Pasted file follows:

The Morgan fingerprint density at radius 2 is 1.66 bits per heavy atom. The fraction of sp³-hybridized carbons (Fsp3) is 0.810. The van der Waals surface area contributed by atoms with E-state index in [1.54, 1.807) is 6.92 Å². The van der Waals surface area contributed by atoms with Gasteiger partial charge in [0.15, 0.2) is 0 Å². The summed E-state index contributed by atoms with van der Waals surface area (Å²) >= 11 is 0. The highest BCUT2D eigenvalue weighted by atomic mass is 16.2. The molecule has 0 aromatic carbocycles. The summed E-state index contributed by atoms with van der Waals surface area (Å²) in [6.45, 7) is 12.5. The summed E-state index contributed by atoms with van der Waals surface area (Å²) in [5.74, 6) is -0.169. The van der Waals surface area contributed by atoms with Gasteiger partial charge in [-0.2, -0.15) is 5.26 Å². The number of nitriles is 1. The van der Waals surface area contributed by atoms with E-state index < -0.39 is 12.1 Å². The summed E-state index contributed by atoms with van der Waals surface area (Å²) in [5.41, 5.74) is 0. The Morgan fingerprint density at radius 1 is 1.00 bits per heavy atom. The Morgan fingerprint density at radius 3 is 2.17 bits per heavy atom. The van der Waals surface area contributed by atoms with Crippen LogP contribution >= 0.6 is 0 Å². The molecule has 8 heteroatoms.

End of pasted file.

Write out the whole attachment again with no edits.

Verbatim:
The Morgan fingerprint density at radius 2 is 1.66 bits per heavy atom. The fraction of sp³-hybridized carbons (Fsp3) is 0.810. The van der Waals surface area contributed by atoms with E-state index in [1.54, 1.807) is 6.92 Å². The van der Waals surface area contributed by atoms with Gasteiger partial charge in [0.15, 0.2) is 0 Å². The summed E-state index contributed by atoms with van der Waals surface area (Å²) >= 11 is 0. The highest BCUT2D eigenvalue weighted by atomic mass is 16.2. The molecule has 0 aromatic carbocycles. The summed E-state index contributed by atoms with van der Waals surface area (Å²) in [6.45, 7) is 12.5. The summed E-state index contributed by atoms with van der Waals surface area (Å²) in [5.74, 6) is -0.169. The van der Waals surface area contributed by atoms with Gasteiger partial charge in [-0.2, -0.15) is 5.26 Å². The number of nitriles is 1. The van der Waals surface area contributed by atoms with E-state index < -0.39 is 12.1 Å². The summed E-state index contributed by atoms with van der Waals surface area (Å²) in [5.41, 5.74) is 0. The Morgan fingerprint density at radius 1 is 1.00 bits per heavy atom. The Morgan fingerprint density at radius 3 is 2.17 bits per heavy atom. The van der Waals surface area contributed by atoms with Crippen LogP contribution >= 0.6 is 0 Å². The molecule has 8 heteroatoms.